But how does one " become " a writer ?A.Sinyavskij (Abram Tertz) , a " Gogolian " writer himself, points out in his prison memoirs ( A Voice from the Chorus ) : " One falls into the profession of being an artist as having been born , one falls into the profession of living ".3Thus, to quote again Gogol's words about Akaki Akakievich's baptism : " nothing could be done about it".

In this sense Gogol's success as a writer, and his tribulations as an artist and person originate from the same source: his realization that he could not help writing. This fate, as Donald Fanger so perceptively has observed , created Gogol's life-long agony and preoccupation which became an absolute in his development : "the creation of his own self as a writer" 4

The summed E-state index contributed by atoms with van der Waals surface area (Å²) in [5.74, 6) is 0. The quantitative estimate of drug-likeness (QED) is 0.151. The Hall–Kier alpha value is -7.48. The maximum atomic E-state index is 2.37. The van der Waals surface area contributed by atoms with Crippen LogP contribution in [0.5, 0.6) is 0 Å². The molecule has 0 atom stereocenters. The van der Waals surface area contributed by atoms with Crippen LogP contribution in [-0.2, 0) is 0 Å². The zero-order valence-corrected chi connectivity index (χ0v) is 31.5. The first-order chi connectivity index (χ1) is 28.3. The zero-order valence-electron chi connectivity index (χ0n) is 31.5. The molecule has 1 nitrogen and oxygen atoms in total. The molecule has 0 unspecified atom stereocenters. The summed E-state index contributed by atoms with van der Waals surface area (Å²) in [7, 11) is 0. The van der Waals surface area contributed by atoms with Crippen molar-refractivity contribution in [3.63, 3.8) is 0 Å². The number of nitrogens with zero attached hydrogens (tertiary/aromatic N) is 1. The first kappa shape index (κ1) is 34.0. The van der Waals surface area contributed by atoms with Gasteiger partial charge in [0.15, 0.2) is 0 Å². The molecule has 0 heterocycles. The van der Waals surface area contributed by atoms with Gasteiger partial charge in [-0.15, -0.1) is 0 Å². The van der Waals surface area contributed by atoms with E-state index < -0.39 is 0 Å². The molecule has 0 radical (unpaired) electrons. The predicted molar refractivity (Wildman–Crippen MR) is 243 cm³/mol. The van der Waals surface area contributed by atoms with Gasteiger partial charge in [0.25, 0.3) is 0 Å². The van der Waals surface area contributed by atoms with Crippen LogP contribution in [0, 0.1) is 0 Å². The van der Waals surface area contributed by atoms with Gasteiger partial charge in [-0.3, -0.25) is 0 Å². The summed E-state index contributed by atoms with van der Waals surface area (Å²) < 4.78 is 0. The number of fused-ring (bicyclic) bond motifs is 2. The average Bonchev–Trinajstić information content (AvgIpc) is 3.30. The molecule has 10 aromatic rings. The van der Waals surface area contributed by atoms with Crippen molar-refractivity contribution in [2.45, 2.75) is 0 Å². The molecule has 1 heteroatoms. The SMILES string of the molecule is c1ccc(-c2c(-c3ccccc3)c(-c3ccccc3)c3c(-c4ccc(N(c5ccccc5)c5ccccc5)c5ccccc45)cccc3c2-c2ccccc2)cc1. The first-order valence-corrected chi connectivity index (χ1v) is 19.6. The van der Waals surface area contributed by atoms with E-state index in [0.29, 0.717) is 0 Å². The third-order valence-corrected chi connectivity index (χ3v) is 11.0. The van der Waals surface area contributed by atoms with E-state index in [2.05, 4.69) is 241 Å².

Contemporary witnesses unanimously testified 5 that Gogol was a great story teller, and reader of his own stories ( even though often times a reluctant one ).It was not just " literature " that he performed. He was just as keen to tell anecdotes, jokes, to read plays, so that his audience was vividly carried to the stage by this single voice which appeared to be performing for a whole cast. But he was just as deeply touched by Ukrainian folk songs, and if these were sung or performed for him, he was usually happy to join in the singing. He also had a keen ear for language , he was a great collector of words,in particular of local or strange expressions ; he was interested in botany, for instance, learning the Latin and popular names of all kinds of plants and flowers . On the other hand, as all contemporaries also agree, and his later works indicate, Gogol lived a tortured life whose agony became increasingly obvious with advancing age. Inquiries into the nature of his affliction had been the study of many biographies , and critical investigations -- with widely different conclusions. For this present work, we accept as a starting point Fanger's insight that Gogol's agony was connected with the difficulties that he experienced as a professional writer and the fact that the parameters of his profession were never clearly delineated nor defined in his mind. Add to this perception the particularly Russian phenomenon of the 19th century which, while keeping writers and artists in a specially high esteem, expected of them revelations , the solution of "those accursed questions", as Dostoevsky put it . Wanting to respond to such a vaguely formulated challenge , Gogol created an astonishing and fascinating literary output, which in many cases remained and still remains an enigma . The century and a half since his death produced a huge body of critical literature, 6 which by now vastly surpasses the actual volume of Gogol's own writings, and it seems that every generation since his death felt called upon to struggle with the meaning of his art anew.